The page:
The research – which involved interviews with police officers and staff as well as the workforce completing daily diaries recording their experiences of remote work – provided detail on areas where active manager engagement made a difference to employee experiences during remote working.
The key areas were identified as:
- Physical circumstances of the work
- Equipment and technology
- Managing the home/work boundary
- Supportive management
- Contact with co-workers
- Feeling valued/collective purpose
- Fair allocation of workload and benefits
- Appropriate feedback and appraisal
- Opportunities to learn and network.
These themes were used as a framework for building a simple, one-page checklist for managers on the things they can do to support the wellbeing and productivity of their workers.
The detail of the framework came from the experiences described by workers and managers in the ongoing fieldwork with the Constabulary and older research by colleagues on managing and supporting distributed (i.e. remote or mobile) workers.
The idea behind the checklist was not to restrict manager autonomy, but to act as an aide memoire during difficult times. In his 2009 book The Checklist Manifesto, surgeon Atul Gawande argued that even very clever, very trained, very skilled people can make big mistakes in complex, stressed or rushed situations if small routine steps in bigger processes are missed.
Checking a one-page guide can be the difference between asking or not asking a question that could nip a problem in the bud regarding an isolated employee’s wellbeing and/or productivity. The checklist is therefore a tool in the toolbox of any manager, however experienced.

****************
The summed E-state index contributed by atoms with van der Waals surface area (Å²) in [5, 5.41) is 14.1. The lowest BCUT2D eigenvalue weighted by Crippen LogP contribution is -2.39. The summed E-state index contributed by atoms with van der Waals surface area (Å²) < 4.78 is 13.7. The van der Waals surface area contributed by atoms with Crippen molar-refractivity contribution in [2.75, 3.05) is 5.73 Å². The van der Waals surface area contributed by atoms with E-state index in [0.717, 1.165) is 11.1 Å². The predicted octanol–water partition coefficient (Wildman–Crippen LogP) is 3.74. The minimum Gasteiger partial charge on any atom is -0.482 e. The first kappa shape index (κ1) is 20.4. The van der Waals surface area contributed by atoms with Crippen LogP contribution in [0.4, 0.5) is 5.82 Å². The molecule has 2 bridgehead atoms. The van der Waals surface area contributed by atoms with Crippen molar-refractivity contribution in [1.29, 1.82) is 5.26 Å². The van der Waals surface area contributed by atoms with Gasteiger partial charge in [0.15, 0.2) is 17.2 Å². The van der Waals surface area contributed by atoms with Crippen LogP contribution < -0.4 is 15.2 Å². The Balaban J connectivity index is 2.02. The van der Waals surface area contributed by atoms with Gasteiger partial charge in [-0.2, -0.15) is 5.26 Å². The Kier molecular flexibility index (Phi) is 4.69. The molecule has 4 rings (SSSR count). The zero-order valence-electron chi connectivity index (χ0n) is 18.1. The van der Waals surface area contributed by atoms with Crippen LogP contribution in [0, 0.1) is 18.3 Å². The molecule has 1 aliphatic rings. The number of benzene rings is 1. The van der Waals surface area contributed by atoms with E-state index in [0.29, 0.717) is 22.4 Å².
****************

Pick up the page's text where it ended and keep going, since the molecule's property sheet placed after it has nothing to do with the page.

The final step in building the evidence-based checklist involved circulating it to managers in a variety of other organisations – members of the East Anglia Workplace Wellbeing Taskforce – who were asked to comment on its usefulness. The feedback was overwhelmingly positive and a few final tweaks to the questions were made to make sure the terminology was more inclusive to managers in a wide variety of sectors.
There may be important management activities specific to sectors and worker circumstances that cannot be covered in a one-page general approach, but feedback from users since the launch suggests the framework allows managers to start having conversations within their organisations about what individual managers can change, what wellbeing and safety practitioners can contribute to, and what needs to be dealt with at organisational level to make supportive management possible.
Find the checklist at:
For the ‘review of reviews’ on the wellbeing and productivity challenges of isolated work see: bit.ly/3rpbYp9
The checklist was produced for and published by the PrOPEL Hub, an initiative that brings together leading researchers from several UK universities – and the CIPD – to develop practical tips and tools to help businesses improve productivity through enhanced workplace practices and employee engagement.
Read more from Dr Helen Fitzhugh here and Professor Kevin Daniels here